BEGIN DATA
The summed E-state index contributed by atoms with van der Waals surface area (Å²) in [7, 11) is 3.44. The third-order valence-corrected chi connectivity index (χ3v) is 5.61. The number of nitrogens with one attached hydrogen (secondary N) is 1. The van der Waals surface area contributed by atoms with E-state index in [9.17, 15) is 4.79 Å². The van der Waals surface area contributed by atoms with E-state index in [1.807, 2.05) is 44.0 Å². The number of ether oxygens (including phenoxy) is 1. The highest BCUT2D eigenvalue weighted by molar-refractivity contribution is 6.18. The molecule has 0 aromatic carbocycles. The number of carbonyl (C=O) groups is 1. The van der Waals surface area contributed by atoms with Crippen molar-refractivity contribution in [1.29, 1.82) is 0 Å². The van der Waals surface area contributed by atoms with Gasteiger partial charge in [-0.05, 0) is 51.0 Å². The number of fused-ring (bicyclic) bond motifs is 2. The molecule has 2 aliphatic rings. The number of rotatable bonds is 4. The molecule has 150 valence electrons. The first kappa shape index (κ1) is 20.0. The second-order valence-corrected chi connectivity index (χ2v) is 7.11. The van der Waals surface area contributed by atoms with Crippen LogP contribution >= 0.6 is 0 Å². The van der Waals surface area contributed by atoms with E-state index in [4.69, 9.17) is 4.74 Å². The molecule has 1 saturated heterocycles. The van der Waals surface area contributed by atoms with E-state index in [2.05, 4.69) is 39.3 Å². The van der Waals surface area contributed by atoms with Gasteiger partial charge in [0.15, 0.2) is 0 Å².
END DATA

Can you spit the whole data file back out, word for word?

The summed E-state index contributed by atoms with van der Waals surface area (Å²) in [7, 11) is 3.44. The third-order valence-corrected chi connectivity index (χ3v) is 5.61. The number of nitrogens with one attached hydrogen (secondary N) is 1. The van der Waals surface area contributed by atoms with E-state index in [9.17, 15) is 4.79 Å². The van der Waals surface area contributed by atoms with E-state index in [1.807, 2.05) is 44.0 Å². The number of ether oxygens (including phenoxy) is 1. The highest BCUT2D eigenvalue weighted by molar-refractivity contribution is 6.18. The molecule has 0 aromatic carbocycles. The number of carbonyl (C=O) groups is 1. The van der Waals surface area contributed by atoms with Crippen molar-refractivity contribution in [1.29, 1.82) is 0 Å². The van der Waals surface area contributed by atoms with Gasteiger partial charge in [-0.05, 0) is 51.0 Å². The number of fused-ring (bicyclic) bond motifs is 2. The molecule has 2 aliphatic rings. The number of rotatable bonds is 4. The molecule has 150 valence electrons. The first kappa shape index (κ1) is 20.0. The second-order valence-corrected chi connectivity index (χ2v) is 7.11. The van der Waals surface area contributed by atoms with Crippen LogP contribution >= 0.6 is 0 Å². The van der Waals surface area contributed by atoms with E-state index in [4.69, 9.17) is 4.74 Å². The molecule has 1 saturated heterocycles. The van der Waals surface area contributed by atoms with E-state index in [2.05, 4.69) is 39.3 Å². The van der Waals surface area contributed by atoms with Gasteiger partial charge in [0.15, 0.2) is 0 Å².